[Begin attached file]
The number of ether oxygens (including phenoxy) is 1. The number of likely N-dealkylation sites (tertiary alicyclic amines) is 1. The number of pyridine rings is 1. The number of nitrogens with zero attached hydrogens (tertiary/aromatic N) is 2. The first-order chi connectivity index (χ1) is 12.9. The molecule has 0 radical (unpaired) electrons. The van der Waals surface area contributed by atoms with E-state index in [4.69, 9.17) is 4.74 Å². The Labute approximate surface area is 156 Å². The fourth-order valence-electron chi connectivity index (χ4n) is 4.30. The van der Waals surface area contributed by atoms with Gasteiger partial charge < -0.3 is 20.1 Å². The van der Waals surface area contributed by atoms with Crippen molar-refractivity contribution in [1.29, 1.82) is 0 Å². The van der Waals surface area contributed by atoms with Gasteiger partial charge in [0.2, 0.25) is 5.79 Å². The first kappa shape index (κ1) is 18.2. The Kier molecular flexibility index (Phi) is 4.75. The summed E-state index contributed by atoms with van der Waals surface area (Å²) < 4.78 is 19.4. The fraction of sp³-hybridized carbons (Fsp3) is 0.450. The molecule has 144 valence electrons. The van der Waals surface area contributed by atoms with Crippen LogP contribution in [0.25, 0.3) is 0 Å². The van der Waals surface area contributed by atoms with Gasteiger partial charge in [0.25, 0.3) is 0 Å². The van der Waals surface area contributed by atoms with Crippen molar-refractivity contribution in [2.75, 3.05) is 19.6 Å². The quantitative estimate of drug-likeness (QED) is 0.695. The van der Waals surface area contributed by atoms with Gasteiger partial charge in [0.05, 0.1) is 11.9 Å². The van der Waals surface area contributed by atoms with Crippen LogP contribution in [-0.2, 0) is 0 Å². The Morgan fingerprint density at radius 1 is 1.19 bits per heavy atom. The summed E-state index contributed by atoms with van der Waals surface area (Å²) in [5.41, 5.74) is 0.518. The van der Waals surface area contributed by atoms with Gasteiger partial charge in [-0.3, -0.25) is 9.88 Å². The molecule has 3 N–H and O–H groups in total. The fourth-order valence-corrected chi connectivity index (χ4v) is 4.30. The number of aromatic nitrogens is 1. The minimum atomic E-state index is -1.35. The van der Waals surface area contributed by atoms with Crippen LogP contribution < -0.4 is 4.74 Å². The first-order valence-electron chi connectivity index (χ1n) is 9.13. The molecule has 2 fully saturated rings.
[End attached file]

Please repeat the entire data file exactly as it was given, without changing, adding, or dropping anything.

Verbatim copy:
The number of ether oxygens (including phenoxy) is 1. The number of likely N-dealkylation sites (tertiary alicyclic amines) is 1. The number of pyridine rings is 1. The number of nitrogens with zero attached hydrogens (tertiary/aromatic N) is 2. The first-order chi connectivity index (χ1) is 12.9. The molecule has 0 radical (unpaired) electrons. The van der Waals surface area contributed by atoms with E-state index in [4.69, 9.17) is 4.74 Å². The Labute approximate surface area is 156 Å². The fourth-order valence-electron chi connectivity index (χ4n) is 4.30. The van der Waals surface area contributed by atoms with Gasteiger partial charge < -0.3 is 20.1 Å². The van der Waals surface area contributed by atoms with Crippen molar-refractivity contribution in [1.29, 1.82) is 0 Å². The van der Waals surface area contributed by atoms with Gasteiger partial charge in [0.2, 0.25) is 5.79 Å². The first kappa shape index (κ1) is 18.2. The Kier molecular flexibility index (Phi) is 4.75. The summed E-state index contributed by atoms with van der Waals surface area (Å²) < 4.78 is 19.4. The fraction of sp³-hybridized carbons (Fsp3) is 0.450. The molecule has 144 valence electrons. The van der Waals surface area contributed by atoms with Crippen LogP contribution in [0.25, 0.3) is 0 Å². The van der Waals surface area contributed by atoms with Gasteiger partial charge in [0.25, 0.3) is 0 Å². The van der Waals surface area contributed by atoms with Crippen molar-refractivity contribution in [2.75, 3.05) is 19.6 Å². The quantitative estimate of drug-likeness (QED) is 0.695. The van der Waals surface area contributed by atoms with Gasteiger partial charge in [0.05, 0.1) is 11.9 Å². The van der Waals surface area contributed by atoms with Crippen LogP contribution in [-0.2, 0) is 0 Å². The Morgan fingerprint density at radius 1 is 1.19 bits per heavy atom. The summed E-state index contributed by atoms with van der Waals surface area (Å²) in [5.41, 5.74) is 0.518. The van der Waals surface area contributed by atoms with Gasteiger partial charge in [-0.3, -0.25) is 9.88 Å². The molecule has 3 N–H and O–H groups in total. The fourth-order valence-corrected chi connectivity index (χ4v) is 4.30. The number of aromatic nitrogens is 1. The minimum atomic E-state index is -1.35. The van der Waals surface area contributed by atoms with Crippen LogP contribution < -0.4 is 4.74 Å². The first-order valence-electron chi connectivity index (χ1n) is 9.13. The molecule has 2 fully saturated rings.